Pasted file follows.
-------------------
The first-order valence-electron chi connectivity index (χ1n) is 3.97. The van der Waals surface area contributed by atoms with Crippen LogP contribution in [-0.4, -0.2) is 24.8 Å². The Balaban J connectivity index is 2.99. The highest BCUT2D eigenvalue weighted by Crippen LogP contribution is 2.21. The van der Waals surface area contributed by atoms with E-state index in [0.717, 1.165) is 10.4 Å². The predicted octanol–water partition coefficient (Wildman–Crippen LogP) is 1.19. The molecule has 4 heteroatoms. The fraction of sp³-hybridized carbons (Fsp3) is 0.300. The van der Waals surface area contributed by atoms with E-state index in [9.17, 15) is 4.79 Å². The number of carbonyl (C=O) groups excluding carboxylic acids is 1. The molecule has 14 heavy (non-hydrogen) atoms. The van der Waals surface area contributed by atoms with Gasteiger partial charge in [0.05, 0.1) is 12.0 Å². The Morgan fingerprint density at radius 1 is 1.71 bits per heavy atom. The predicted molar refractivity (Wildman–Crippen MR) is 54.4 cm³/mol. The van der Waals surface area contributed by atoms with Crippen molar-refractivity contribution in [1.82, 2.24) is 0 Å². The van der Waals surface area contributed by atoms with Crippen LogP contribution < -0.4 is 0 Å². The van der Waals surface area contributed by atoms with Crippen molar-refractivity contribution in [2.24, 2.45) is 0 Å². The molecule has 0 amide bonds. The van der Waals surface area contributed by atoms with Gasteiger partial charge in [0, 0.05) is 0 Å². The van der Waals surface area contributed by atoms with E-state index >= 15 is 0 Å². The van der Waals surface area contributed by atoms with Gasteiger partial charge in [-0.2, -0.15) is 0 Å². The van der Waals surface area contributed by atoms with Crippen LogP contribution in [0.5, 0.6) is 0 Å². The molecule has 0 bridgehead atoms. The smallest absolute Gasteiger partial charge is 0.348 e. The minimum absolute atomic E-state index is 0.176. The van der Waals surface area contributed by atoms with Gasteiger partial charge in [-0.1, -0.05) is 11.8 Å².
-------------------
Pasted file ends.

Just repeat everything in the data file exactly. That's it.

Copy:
The first-order valence-electron chi connectivity index (χ1n) is 3.97. The van der Waals surface area contributed by atoms with Crippen LogP contribution in [-0.4, -0.2) is 24.8 Å². The Balaban J connectivity index is 2.99. The highest BCUT2D eigenvalue weighted by Crippen LogP contribution is 2.21. The van der Waals surface area contributed by atoms with E-state index in [0.717, 1.165) is 10.4 Å². The predicted octanol–water partition coefficient (Wildman–Crippen LogP) is 1.19. The molecule has 4 heteroatoms. The fraction of sp³-hybridized carbons (Fsp3) is 0.300. The van der Waals surface area contributed by atoms with E-state index in [9.17, 15) is 4.79 Å². The number of carbonyl (C=O) groups excluding carboxylic acids is 1. The molecule has 14 heavy (non-hydrogen) atoms. The van der Waals surface area contributed by atoms with Gasteiger partial charge in [0.05, 0.1) is 12.0 Å². The Morgan fingerprint density at radius 1 is 1.71 bits per heavy atom. The predicted molar refractivity (Wildman–Crippen MR) is 54.4 cm³/mol. The van der Waals surface area contributed by atoms with Crippen molar-refractivity contribution in [1.82, 2.24) is 0 Å². The van der Waals surface area contributed by atoms with Crippen LogP contribution < -0.4 is 0 Å². The van der Waals surface area contributed by atoms with Crippen molar-refractivity contribution in [2.24, 2.45) is 0 Å². The molecule has 0 amide bonds. The van der Waals surface area contributed by atoms with Gasteiger partial charge in [0, 0.05) is 0 Å². The van der Waals surface area contributed by atoms with E-state index >= 15 is 0 Å². The van der Waals surface area contributed by atoms with Gasteiger partial charge in [-0.2, -0.15) is 0 Å². The van der Waals surface area contributed by atoms with Crippen LogP contribution in [0.5, 0.6) is 0 Å². The molecule has 0 bridgehead atoms. The smallest absolute Gasteiger partial charge is 0.348 e. The minimum absolute atomic E-state index is 0.176. The van der Waals surface area contributed by atoms with Gasteiger partial charge in [-0.1, -0.05) is 11.8 Å².